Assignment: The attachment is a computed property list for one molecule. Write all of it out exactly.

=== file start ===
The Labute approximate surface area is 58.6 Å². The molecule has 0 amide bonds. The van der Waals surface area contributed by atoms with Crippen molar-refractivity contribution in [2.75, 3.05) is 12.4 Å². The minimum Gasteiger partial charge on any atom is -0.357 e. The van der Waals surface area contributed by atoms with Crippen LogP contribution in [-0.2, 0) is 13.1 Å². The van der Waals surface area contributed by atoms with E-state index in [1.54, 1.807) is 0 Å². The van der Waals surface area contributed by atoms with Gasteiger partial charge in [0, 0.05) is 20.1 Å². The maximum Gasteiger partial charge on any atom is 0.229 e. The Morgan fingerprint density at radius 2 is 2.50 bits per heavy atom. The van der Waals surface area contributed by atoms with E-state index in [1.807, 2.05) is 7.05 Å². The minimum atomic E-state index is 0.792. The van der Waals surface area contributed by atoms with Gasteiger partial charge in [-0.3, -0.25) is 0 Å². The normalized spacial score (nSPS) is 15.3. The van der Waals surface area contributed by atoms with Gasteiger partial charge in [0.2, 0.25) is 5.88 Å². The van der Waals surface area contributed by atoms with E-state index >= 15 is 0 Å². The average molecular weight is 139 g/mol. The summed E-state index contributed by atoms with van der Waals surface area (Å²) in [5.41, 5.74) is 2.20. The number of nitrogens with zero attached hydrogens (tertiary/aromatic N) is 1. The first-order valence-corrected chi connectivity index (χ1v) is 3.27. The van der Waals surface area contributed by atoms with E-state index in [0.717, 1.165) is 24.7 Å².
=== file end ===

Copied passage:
The Labute approximate surface area is 58.6 Å². The molecule has 0 amide bonds. The van der Waals surface area contributed by atoms with Crippen molar-refractivity contribution in [2.75, 3.05) is 12.4 Å². The minimum Gasteiger partial charge on any atom is -0.357 e. The van der Waals surface area contributed by atoms with Crippen LogP contribution in [-0.2, 0) is 13.1 Å². The van der Waals surface area contributed by atoms with E-state index in [1.54, 1.807) is 0 Å². The van der Waals surface area contributed by atoms with Gasteiger partial charge in [0, 0.05) is 20.1 Å². The maximum Gasteiger partial charge on any atom is 0.229 e. The Morgan fingerprint density at radius 2 is 2.50 bits per heavy atom. The van der Waals surface area contributed by atoms with E-state index in [1.807, 2.05) is 7.05 Å². The minimum atomic E-state index is 0.792. The van der Waals surface area contributed by atoms with Gasteiger partial charge in [-0.3, -0.25) is 0 Å². The normalized spacial score (nSPS) is 15.3. The van der Waals surface area contributed by atoms with Gasteiger partial charge in [0.2, 0.25) is 5.88 Å². The van der Waals surface area contributed by atoms with E-state index >= 15 is 0 Å². The average molecular weight is 139 g/mol. The summed E-state index contributed by atoms with van der Waals surface area (Å²) in [5.41, 5.74) is 2.20. The number of nitrogens with zero attached hydrogens (tertiary/aromatic N) is 1. The first-order valence-corrected chi connectivity index (χ1v) is 3.27. The van der Waals surface area contributed by atoms with E-state index in [0.717, 1.165) is 24.7 Å².